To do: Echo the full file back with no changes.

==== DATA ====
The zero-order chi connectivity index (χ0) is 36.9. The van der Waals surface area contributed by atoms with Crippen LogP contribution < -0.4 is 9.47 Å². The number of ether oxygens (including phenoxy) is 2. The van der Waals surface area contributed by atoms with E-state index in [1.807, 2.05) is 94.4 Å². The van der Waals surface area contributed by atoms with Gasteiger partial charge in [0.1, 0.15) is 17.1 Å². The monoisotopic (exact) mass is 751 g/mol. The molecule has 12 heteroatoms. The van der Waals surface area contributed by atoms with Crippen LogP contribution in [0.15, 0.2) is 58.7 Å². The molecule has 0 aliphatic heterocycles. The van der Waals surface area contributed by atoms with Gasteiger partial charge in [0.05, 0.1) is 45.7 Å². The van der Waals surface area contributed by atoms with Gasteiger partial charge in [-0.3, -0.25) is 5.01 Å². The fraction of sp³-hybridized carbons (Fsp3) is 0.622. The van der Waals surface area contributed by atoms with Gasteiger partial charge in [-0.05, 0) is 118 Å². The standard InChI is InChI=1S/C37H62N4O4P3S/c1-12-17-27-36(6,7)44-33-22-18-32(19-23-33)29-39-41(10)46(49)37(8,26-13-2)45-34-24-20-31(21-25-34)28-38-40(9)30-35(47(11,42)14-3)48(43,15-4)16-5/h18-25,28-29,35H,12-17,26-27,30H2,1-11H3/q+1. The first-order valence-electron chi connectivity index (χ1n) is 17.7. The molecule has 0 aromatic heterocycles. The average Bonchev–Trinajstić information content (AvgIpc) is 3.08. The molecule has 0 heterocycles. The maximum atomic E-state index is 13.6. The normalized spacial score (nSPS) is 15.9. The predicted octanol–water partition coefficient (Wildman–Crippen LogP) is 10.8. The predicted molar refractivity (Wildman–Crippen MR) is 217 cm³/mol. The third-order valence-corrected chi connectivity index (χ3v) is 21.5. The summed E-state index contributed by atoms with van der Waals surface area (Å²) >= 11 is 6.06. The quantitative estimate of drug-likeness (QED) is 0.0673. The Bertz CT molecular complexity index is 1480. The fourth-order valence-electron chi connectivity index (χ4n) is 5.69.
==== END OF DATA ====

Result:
The zero-order chi connectivity index (χ0) is 36.9. The van der Waals surface area contributed by atoms with Crippen LogP contribution < -0.4 is 9.47 Å². The number of ether oxygens (including phenoxy) is 2. The van der Waals surface area contributed by atoms with E-state index in [1.807, 2.05) is 94.4 Å². The van der Waals surface area contributed by atoms with Gasteiger partial charge in [0.1, 0.15) is 17.1 Å². The monoisotopic (exact) mass is 751 g/mol. The molecule has 12 heteroatoms. The van der Waals surface area contributed by atoms with Crippen LogP contribution in [0.15, 0.2) is 58.7 Å². The molecule has 0 aliphatic heterocycles. The van der Waals surface area contributed by atoms with Gasteiger partial charge in [0.05, 0.1) is 45.7 Å². The van der Waals surface area contributed by atoms with Gasteiger partial charge in [-0.3, -0.25) is 5.01 Å². The fraction of sp³-hybridized carbons (Fsp3) is 0.622. The van der Waals surface area contributed by atoms with Gasteiger partial charge in [-0.05, 0) is 118 Å². The standard InChI is InChI=1S/C37H62N4O4P3S/c1-12-17-27-36(6,7)44-33-22-18-32(19-23-33)29-39-41(10)46(49)37(8,26-13-2)45-34-24-20-31(21-25-34)28-38-40(9)30-35(47(11,42)14-3)48(43,15-4)16-5/h18-25,28-29,35H,12-17,26-27,30H2,1-11H3/q+1. The first-order valence-electron chi connectivity index (χ1n) is 17.7. The molecule has 0 aromatic heterocycles. The average Bonchev–Trinajstić information content (AvgIpc) is 3.08. The molecule has 0 heterocycles. The maximum atomic E-state index is 13.6. The normalized spacial score (nSPS) is 15.9. The predicted octanol–water partition coefficient (Wildman–Crippen LogP) is 10.8. The predicted molar refractivity (Wildman–Crippen MR) is 217 cm³/mol. The third-order valence-corrected chi connectivity index (χ3v) is 21.5. The summed E-state index contributed by atoms with van der Waals surface area (Å²) >= 11 is 6.06. The quantitative estimate of drug-likeness (QED) is 0.0673. The Bertz CT molecular complexity index is 1480. The fourth-order valence-electron chi connectivity index (χ4n) is 5.69.